In Brazilian Jiu-Jitsu (BJJ), the goal is to control and defeat the opponent by using submission holds. These submission holds threaten to choke the opponent unconscious, break certain bones, dislocate joints, or tear ligaments. Therefore, there is a significant risk of injury in training and competing in Jiu Jitsu.
Minor injuries are very common in Brazilian Jiu-Jitsu. Serious injuries that require surgery or a long rehabilitation process are less common but unfortunately no exception.
The likelihood of injury highly depends on factors like injury location, training style and intensity, competitive and learning environment, age, and many more.
We prepared extensive BJJ injury statistics for you, so let’s jump right in.
BJJ Injuries FAQ
Here you can find the answers to frequently asked questions on Jiu Jitsu injuries:
How Common are Serious BJJ Injuries?
To get an overview of which serious injuries are most common we displayed the injury data collected on Beltchecker below.
According to Beltchecker’s data, knee injuries seem to be most prevalent among serious injuries in BJJ, followed by neck injuries and back injuries.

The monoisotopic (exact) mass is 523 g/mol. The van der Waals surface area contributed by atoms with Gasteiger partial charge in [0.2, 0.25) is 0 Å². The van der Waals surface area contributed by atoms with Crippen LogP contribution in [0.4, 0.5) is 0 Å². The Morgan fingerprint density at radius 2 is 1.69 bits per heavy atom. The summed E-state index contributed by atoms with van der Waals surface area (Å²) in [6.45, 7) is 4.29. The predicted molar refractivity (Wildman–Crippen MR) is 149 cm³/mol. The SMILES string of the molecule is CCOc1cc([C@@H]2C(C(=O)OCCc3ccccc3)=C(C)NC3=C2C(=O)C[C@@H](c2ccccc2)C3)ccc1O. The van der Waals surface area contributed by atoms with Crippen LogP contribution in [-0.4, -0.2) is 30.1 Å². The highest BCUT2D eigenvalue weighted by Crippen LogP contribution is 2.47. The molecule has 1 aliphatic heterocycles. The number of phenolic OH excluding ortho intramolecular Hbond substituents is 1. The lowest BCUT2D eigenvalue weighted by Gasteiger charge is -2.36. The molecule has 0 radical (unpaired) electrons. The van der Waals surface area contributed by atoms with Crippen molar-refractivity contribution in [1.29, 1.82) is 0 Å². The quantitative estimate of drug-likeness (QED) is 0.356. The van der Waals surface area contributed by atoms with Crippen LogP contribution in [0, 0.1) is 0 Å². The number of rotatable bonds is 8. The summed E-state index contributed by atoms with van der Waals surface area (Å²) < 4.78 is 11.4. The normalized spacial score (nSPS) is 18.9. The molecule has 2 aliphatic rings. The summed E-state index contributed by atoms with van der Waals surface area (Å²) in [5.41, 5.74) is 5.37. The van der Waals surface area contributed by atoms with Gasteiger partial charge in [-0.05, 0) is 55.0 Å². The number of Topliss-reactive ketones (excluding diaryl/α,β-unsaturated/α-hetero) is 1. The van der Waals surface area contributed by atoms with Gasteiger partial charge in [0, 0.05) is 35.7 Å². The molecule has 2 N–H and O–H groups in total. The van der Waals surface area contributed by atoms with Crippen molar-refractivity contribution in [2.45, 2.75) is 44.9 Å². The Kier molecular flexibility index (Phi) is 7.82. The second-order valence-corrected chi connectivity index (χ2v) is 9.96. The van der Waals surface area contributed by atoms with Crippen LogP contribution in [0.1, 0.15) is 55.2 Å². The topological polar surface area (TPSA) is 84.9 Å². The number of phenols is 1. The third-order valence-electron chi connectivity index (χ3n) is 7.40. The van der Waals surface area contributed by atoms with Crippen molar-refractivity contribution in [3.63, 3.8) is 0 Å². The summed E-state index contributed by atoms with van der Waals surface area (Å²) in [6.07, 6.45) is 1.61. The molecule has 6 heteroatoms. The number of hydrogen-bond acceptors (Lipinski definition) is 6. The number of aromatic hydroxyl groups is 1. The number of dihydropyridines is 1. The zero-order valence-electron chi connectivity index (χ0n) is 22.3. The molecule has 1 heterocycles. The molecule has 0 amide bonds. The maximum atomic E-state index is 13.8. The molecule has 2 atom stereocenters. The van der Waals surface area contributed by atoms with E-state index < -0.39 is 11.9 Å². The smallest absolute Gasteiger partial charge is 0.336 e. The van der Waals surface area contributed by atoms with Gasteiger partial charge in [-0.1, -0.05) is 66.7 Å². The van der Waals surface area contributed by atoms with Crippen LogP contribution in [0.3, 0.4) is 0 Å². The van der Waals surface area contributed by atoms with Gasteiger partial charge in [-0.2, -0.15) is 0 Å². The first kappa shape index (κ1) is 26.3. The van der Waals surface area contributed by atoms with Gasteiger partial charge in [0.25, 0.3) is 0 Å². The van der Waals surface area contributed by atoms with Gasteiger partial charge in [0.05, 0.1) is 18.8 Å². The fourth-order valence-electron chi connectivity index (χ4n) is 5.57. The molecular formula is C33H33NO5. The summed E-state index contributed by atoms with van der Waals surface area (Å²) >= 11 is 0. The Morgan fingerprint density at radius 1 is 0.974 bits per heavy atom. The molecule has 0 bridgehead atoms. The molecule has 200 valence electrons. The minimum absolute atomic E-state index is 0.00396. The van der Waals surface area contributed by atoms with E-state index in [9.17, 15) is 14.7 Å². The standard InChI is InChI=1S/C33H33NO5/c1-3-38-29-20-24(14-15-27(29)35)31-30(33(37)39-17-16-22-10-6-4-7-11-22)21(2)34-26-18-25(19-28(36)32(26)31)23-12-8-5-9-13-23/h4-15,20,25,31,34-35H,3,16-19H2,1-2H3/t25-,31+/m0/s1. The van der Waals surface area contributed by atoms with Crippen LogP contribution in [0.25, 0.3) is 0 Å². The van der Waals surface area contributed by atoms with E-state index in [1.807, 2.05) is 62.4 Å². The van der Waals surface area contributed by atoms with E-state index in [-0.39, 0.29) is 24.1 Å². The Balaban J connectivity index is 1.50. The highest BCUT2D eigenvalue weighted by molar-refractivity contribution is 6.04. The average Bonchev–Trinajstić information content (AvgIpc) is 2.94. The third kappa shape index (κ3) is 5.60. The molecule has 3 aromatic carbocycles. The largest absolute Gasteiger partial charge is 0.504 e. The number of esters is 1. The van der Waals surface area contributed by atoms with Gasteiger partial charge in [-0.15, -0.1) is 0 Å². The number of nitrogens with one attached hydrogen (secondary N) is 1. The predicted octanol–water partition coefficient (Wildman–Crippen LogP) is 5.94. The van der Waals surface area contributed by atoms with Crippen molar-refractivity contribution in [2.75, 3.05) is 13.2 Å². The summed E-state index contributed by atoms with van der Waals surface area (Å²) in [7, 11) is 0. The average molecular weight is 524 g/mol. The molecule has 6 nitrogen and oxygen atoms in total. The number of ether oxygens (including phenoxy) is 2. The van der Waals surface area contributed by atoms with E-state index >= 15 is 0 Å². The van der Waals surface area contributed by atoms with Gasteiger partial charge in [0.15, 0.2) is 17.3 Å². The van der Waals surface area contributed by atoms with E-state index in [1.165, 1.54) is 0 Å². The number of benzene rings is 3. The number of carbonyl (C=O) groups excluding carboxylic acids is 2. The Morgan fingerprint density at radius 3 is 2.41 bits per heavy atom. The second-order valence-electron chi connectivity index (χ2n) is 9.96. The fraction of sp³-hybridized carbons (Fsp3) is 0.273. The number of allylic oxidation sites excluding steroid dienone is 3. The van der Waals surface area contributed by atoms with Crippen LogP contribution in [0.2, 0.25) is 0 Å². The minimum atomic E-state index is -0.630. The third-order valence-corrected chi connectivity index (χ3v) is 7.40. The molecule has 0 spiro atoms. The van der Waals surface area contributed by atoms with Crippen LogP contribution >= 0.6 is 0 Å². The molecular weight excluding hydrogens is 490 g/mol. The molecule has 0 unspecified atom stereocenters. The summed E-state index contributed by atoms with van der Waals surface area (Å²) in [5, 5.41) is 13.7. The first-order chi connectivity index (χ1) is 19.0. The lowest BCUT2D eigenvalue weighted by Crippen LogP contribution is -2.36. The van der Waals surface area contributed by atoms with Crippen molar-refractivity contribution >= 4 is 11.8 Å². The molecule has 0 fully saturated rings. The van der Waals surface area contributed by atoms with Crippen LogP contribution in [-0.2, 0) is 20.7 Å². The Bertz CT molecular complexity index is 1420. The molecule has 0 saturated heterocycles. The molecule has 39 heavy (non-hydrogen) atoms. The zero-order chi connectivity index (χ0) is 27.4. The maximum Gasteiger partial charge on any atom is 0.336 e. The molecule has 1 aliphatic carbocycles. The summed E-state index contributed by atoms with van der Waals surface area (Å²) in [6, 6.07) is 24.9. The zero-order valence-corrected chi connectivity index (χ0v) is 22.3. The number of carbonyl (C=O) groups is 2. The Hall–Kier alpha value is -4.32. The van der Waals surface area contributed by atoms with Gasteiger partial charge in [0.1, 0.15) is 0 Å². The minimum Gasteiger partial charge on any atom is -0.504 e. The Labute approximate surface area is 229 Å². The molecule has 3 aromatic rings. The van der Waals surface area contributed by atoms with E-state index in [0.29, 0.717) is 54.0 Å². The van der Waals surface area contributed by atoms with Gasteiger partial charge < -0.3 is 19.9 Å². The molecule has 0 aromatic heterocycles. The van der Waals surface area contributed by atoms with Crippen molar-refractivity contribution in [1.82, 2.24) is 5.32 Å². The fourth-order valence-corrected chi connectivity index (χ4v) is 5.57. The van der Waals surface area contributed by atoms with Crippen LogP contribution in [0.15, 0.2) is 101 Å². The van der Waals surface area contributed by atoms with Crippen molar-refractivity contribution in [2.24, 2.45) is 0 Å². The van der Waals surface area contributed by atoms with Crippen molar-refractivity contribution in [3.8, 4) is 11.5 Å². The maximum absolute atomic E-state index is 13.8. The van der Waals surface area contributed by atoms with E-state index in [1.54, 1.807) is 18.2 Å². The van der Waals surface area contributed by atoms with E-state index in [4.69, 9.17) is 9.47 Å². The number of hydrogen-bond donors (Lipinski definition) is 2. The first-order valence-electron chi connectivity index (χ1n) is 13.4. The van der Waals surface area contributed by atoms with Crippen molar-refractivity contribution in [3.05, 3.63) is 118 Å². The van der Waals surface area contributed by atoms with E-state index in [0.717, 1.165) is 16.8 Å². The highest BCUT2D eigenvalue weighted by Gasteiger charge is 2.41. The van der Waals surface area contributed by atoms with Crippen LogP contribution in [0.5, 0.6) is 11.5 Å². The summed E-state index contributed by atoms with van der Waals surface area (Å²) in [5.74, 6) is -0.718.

Keep in mind, athletes only register serious injuries that force them to take time off from training on Beltchecker. Minor injuries or injuries to smaller joints, like finger joints, usually don’t impact training a lot, so they are unlikely to get registered.
How common are Long-Term Injuries in BJJ?
Long-term injuries are defined as injuries that consistently have a negative impact on one’s day-to-day life off the mats. They significantly impact training capabilities over a long period.
A Reddit poll asked 1035 BJJ practitioners who trained in BJJ for more than 3 years about their experience with long-term injuries. There were 4 possible answers:
- No long-term injuries
- Light long-term injuries
- Moderate long-term injuries
- Serious long-term injuries
In the chart below you can see the results of the poll:
We can calculate that 608 of 1035 voters experienced long-term injuries due to training or competing in BJJ. This means there is a 59% risk of experiencing long-term injuries when practicing BJJ for at least 3 years.
Nevertheless, only about 11% of voters sustained serious long-term injuries. 16% of voters sustained moderate injuries, and most of them, roughly 32%, only sustained light long-term injuries.